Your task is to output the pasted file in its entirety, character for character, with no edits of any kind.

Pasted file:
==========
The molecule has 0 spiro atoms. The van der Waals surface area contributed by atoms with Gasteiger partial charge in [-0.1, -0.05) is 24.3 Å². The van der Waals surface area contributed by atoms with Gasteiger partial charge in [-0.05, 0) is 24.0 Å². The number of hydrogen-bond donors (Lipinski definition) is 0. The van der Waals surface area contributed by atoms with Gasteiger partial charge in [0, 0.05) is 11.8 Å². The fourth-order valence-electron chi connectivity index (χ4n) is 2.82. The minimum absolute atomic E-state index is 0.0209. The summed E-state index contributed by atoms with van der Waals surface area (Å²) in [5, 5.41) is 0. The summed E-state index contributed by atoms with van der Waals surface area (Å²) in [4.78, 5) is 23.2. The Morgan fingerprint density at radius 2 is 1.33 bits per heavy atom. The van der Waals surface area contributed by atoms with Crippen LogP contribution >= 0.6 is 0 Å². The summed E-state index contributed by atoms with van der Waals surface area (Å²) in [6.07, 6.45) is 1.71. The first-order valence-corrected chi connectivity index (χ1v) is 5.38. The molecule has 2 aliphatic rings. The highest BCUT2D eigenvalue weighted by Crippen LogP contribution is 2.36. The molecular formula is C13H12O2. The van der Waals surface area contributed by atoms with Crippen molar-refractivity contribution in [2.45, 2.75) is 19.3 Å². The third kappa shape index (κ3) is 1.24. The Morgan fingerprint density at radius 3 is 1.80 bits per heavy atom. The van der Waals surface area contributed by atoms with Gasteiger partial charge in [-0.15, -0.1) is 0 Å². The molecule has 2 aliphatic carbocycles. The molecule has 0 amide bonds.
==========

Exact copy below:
The molecule has 0 spiro atoms. The van der Waals surface area contributed by atoms with Gasteiger partial charge in [-0.1, -0.05) is 24.3 Å². The van der Waals surface area contributed by atoms with Gasteiger partial charge in [-0.05, 0) is 24.0 Å². The number of hydrogen-bond donors (Lipinski definition) is 0. The van der Waals surface area contributed by atoms with Gasteiger partial charge in [0, 0.05) is 11.8 Å². The fourth-order valence-electron chi connectivity index (χ4n) is 2.82. The minimum absolute atomic E-state index is 0.0209. The summed E-state index contributed by atoms with van der Waals surface area (Å²) in [5, 5.41) is 0. The summed E-state index contributed by atoms with van der Waals surface area (Å²) in [4.78, 5) is 23.2. The Morgan fingerprint density at radius 2 is 1.33 bits per heavy atom. The van der Waals surface area contributed by atoms with Crippen LogP contribution >= 0.6 is 0 Å². The summed E-state index contributed by atoms with van der Waals surface area (Å²) in [6.07, 6.45) is 1.71. The first-order valence-corrected chi connectivity index (χ1v) is 5.38. The molecule has 2 aliphatic rings. The highest BCUT2D eigenvalue weighted by Crippen LogP contribution is 2.36. The molecular formula is C13H12O2. The van der Waals surface area contributed by atoms with Crippen molar-refractivity contribution in [2.45, 2.75) is 19.3 Å². The third kappa shape index (κ3) is 1.24. The Morgan fingerprint density at radius 3 is 1.80 bits per heavy atom. The van der Waals surface area contributed by atoms with Gasteiger partial charge in [-0.15, -0.1) is 0 Å². The molecule has 2 aliphatic carbocycles. The molecule has 0 amide bonds.